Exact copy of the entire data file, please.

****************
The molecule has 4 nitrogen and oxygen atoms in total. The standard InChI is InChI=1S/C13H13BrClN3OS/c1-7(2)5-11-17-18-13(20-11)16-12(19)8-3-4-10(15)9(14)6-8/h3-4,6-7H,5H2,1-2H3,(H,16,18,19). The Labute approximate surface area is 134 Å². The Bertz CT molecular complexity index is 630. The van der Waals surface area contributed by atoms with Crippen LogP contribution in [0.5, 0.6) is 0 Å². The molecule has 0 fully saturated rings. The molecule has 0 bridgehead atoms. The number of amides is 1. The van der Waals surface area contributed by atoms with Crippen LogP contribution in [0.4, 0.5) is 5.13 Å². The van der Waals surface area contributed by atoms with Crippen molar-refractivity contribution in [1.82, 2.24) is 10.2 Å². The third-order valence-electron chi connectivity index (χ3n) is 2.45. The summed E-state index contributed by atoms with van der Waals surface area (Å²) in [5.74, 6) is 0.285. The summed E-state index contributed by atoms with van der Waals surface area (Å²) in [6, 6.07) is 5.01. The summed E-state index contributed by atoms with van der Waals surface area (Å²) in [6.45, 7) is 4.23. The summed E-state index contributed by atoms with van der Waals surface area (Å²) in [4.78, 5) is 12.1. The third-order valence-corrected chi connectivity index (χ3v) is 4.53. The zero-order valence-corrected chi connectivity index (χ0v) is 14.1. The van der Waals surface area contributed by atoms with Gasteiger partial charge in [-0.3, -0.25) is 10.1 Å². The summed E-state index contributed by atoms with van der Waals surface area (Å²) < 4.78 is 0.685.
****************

The molecule has 4 nitrogen and oxygen atoms in total. The standard InChI is InChI=1S/C13H13BrClN3OS/c1-7(2)5-11-17-18-13(20-11)16-12(19)8-3-4-10(15)9(14)6-8/h3-4,6-7H,5H2,1-2H3,(H,16,18,19). The Labute approximate surface area is 134 Å². The Bertz CT molecular complexity index is 630. The van der Waals surface area contributed by atoms with Crippen LogP contribution in [0.5, 0.6) is 0 Å². The molecule has 0 fully saturated rings. The molecule has 0 bridgehead atoms. The number of amides is 1. The van der Waals surface area contributed by atoms with Crippen LogP contribution in [0.4, 0.5) is 5.13 Å². The van der Waals surface area contributed by atoms with Crippen molar-refractivity contribution in [1.82, 2.24) is 10.2 Å². The third-order valence-electron chi connectivity index (χ3n) is 2.45. The summed E-state index contributed by atoms with van der Waals surface area (Å²) in [5.74, 6) is 0.285. The summed E-state index contributed by atoms with van der Waals surface area (Å²) in [6, 6.07) is 5.01. The summed E-state index contributed by atoms with van der Waals surface area (Å²) in [6.45, 7) is 4.23. The summed E-state index contributed by atoms with van der Waals surface area (Å²) in [4.78, 5) is 12.1. The third-order valence-corrected chi connectivity index (χ3v) is 4.53. The zero-order valence-corrected chi connectivity index (χ0v) is 14.1. The van der Waals surface area contributed by atoms with Gasteiger partial charge in [-0.3, -0.25) is 10.1 Å². The summed E-state index contributed by atoms with van der Waals surface area (Å²) < 4.78 is 0.685.